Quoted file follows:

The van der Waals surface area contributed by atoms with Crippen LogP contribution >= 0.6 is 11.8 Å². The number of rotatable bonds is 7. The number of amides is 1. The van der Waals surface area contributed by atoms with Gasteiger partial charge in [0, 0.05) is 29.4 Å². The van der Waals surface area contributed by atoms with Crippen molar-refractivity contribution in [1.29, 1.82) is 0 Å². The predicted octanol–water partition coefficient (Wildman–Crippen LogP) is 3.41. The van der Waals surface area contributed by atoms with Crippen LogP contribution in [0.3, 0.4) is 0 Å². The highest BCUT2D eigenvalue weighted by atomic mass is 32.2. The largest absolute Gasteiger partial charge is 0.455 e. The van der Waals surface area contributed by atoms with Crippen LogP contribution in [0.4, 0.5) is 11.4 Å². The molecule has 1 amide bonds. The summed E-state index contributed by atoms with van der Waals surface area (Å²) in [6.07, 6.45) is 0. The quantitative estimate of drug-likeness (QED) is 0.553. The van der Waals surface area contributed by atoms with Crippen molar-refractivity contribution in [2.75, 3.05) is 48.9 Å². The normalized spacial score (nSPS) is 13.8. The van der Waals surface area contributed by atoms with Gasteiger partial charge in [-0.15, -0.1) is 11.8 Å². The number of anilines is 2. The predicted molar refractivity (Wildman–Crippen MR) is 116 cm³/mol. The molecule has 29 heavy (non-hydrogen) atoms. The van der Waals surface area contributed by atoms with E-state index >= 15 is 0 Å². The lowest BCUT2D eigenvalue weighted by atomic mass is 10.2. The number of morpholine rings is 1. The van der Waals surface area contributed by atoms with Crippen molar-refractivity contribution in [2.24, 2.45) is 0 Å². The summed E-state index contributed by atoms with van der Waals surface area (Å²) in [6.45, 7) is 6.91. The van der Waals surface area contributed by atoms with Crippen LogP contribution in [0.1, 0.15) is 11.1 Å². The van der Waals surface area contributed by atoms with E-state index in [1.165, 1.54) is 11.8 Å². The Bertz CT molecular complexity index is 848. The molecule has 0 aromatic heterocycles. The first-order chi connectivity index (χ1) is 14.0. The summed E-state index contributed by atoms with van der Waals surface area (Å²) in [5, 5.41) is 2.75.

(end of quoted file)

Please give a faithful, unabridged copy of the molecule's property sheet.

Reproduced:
The van der Waals surface area contributed by atoms with Crippen LogP contribution >= 0.6 is 11.8 Å². The number of rotatable bonds is 7. The number of amides is 1. The van der Waals surface area contributed by atoms with Gasteiger partial charge in [0, 0.05) is 29.4 Å². The van der Waals surface area contributed by atoms with Crippen molar-refractivity contribution in [1.29, 1.82) is 0 Å². The predicted octanol–water partition coefficient (Wildman–Crippen LogP) is 3.41. The van der Waals surface area contributed by atoms with Crippen LogP contribution in [0.3, 0.4) is 0 Å². The highest BCUT2D eigenvalue weighted by atomic mass is 32.2. The largest absolute Gasteiger partial charge is 0.455 e. The van der Waals surface area contributed by atoms with Crippen LogP contribution in [0.4, 0.5) is 11.4 Å². The molecule has 1 amide bonds. The summed E-state index contributed by atoms with van der Waals surface area (Å²) in [6.07, 6.45) is 0. The quantitative estimate of drug-likeness (QED) is 0.553. The van der Waals surface area contributed by atoms with Crippen molar-refractivity contribution in [2.75, 3.05) is 48.9 Å². The normalized spacial score (nSPS) is 13.8. The van der Waals surface area contributed by atoms with Gasteiger partial charge in [-0.15, -0.1) is 11.8 Å². The number of anilines is 2. The predicted molar refractivity (Wildman–Crippen MR) is 116 cm³/mol. The molecule has 29 heavy (non-hydrogen) atoms. The van der Waals surface area contributed by atoms with E-state index >= 15 is 0 Å². The lowest BCUT2D eigenvalue weighted by atomic mass is 10.2. The number of morpholine rings is 1. The van der Waals surface area contributed by atoms with Crippen molar-refractivity contribution in [2.24, 2.45) is 0 Å². The summed E-state index contributed by atoms with van der Waals surface area (Å²) in [6.45, 7) is 6.91. The van der Waals surface area contributed by atoms with Crippen LogP contribution in [0.1, 0.15) is 11.1 Å². The van der Waals surface area contributed by atoms with E-state index in [1.165, 1.54) is 11.8 Å². The Bertz CT molecular complexity index is 848. The molecule has 0 aromatic heterocycles. The first-order chi connectivity index (χ1) is 14.0. The summed E-state index contributed by atoms with van der Waals surface area (Å²) in [5, 5.41) is 2.75.